hurrah for health faculty students

IMG_4536Last week, Aaron had his annual physical at his pediatrician’s office.  Here he is, waiting for the inevitable entourage that follows his fabulous doctor around.

When we first arrive at the clinic, I ask, “does his doctor have any students?”  And yes she does.  It is helpful to know this at the beginning of the appointment, for that means that we will be in the treatment room a long long time while the students and residents take a good look at my boy, and learn about him and this thing called Down syndrome.

Now, Aaron’s clinic is in a teaching hospital, so I am used to the extra folks in the room.  I will admit that sometimes I get tired of sharing Aaron’s history and answering all the extra questions.  But Aaron enjoys conversing with everybody, and he is a very cooperative patient.  I understand that the students learn by doing.  Having students means Aaron’s appointment is at least 45 minutes.  I govern myself accordingly.

We wait in the treatment room.  There is a knock on the door and a crowd files in.  The medical student introduces himself and examines Aaron while I chat with his doctor and nurse coordinator.  The young man thoroughly checks out my boy and starts to examine his reflexes.  He has a little hammer and knocks on Aaron’s knees.  Aaron’s left leg swings out cooperatively when tapped.  The right leg does not.  The student keeps trying.  Tap, tap, tap.  Nothing.  Aaron thinks all this knee tapping is pretty funny.

We all paused to watch the student.  No luck on the right leg reflex.  “Uh, I can’t locate his right patella,” says the young man.  “I think it is over here,” he says, pointing to the right side of Aaron’s leg.  (I was thinking to myself, Uh-huh.  Sure it is dude.).

Aaron’s pediatrician takes over the knee tapping, and is unsuccessful too.  There is suddenly a flurry of activity.  Aaron walks around the room so they can see his gait. They all (hilariously) run down the clinic hall to observe his leg as he runs.  Aaron gets sent for an x-ray.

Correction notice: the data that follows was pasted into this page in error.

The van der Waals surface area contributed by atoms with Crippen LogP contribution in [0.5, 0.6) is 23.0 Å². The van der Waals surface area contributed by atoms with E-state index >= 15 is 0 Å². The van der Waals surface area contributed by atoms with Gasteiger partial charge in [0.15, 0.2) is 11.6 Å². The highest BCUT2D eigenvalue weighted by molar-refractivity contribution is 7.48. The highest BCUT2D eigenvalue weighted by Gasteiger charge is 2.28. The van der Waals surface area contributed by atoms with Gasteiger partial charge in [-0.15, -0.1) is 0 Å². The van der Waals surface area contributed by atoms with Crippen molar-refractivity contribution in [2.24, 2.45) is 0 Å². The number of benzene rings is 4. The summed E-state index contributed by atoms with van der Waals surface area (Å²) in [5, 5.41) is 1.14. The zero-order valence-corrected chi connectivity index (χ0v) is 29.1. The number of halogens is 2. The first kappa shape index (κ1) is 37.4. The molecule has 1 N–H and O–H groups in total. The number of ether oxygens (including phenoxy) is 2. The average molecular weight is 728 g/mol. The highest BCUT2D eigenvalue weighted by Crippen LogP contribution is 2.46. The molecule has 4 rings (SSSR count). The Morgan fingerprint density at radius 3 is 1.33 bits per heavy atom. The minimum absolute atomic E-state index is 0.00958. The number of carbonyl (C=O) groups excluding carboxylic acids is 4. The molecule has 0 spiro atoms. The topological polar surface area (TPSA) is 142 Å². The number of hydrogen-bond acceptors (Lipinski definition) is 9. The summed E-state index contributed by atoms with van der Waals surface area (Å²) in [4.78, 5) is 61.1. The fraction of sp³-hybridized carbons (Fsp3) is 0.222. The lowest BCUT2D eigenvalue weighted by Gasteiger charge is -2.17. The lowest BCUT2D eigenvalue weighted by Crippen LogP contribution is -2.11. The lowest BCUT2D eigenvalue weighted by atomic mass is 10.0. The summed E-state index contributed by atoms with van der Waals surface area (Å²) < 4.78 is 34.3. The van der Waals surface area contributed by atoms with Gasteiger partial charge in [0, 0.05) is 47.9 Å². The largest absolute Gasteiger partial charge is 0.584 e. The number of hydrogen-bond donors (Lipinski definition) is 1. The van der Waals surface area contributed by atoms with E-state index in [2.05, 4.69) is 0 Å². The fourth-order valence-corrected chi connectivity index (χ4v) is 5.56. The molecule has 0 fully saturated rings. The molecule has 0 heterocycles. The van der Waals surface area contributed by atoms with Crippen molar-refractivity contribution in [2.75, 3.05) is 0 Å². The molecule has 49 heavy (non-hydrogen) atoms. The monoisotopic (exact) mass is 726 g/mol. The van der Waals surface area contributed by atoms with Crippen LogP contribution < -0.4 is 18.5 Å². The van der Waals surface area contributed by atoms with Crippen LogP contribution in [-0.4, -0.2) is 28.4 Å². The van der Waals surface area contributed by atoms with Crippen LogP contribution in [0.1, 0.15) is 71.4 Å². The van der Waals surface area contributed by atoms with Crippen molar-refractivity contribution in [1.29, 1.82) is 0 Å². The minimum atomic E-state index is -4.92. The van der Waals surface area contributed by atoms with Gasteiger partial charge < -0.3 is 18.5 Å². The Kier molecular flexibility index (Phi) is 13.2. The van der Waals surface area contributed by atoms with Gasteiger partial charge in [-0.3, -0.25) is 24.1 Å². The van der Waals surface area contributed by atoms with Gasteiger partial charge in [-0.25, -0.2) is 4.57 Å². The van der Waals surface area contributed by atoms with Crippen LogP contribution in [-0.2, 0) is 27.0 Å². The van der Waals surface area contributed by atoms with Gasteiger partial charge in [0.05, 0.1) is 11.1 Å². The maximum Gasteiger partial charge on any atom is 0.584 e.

The next day, my phone rings.  It is his nurse coordinator.  “He has a dislocated right patella,” she says.  “The medical student was right.”

Aaron’s knee had been dislocated for a very long time, and we had not noticed.  (We are guessing it happened when he twisted his knee {but did not complain} on a friend’s trampoline many months ago. Trampolines are evil, folks).  He has seen many clinicians in various capacities since then, including an orthotics professional.  Nobody has picked up on the fact that his right knee is dislocated and way off to one side (including his oblivious parents).

Nobody except for that young medical student.  His thorough exam of Aaron caught this fact.  Now it all makes sense:  Aaron’s challenges on the stairs and his fatigue when running.  I am now in awe of Aaron’s effort and perseverance despite his injury.  That kid tries harder at everything than anybody else I know.  Every day he walks to school, and struggles to keep up in gym and at recess; every week, he runs up and down the ball hockey arena, and takes dance class with a dislocated kneecap.

As we wait for Aaron’s appointment with a pediatric orthopedic surgeon, I vow to never complain about students again.  For what is one thing we all crave from the health system?  We crave time.  And students give us that time by way of their learning.

I think that health faculty students rock.  Give them a chance to do what they need to do to learn.  I promise to never roll my eyes and think: where is my ‘real’ doctor or nurse or rehab professional or pharmacist…? when they walk in a room again.  You never know what they might uncover with their fresh eyes and eagerness to learn.

 

 

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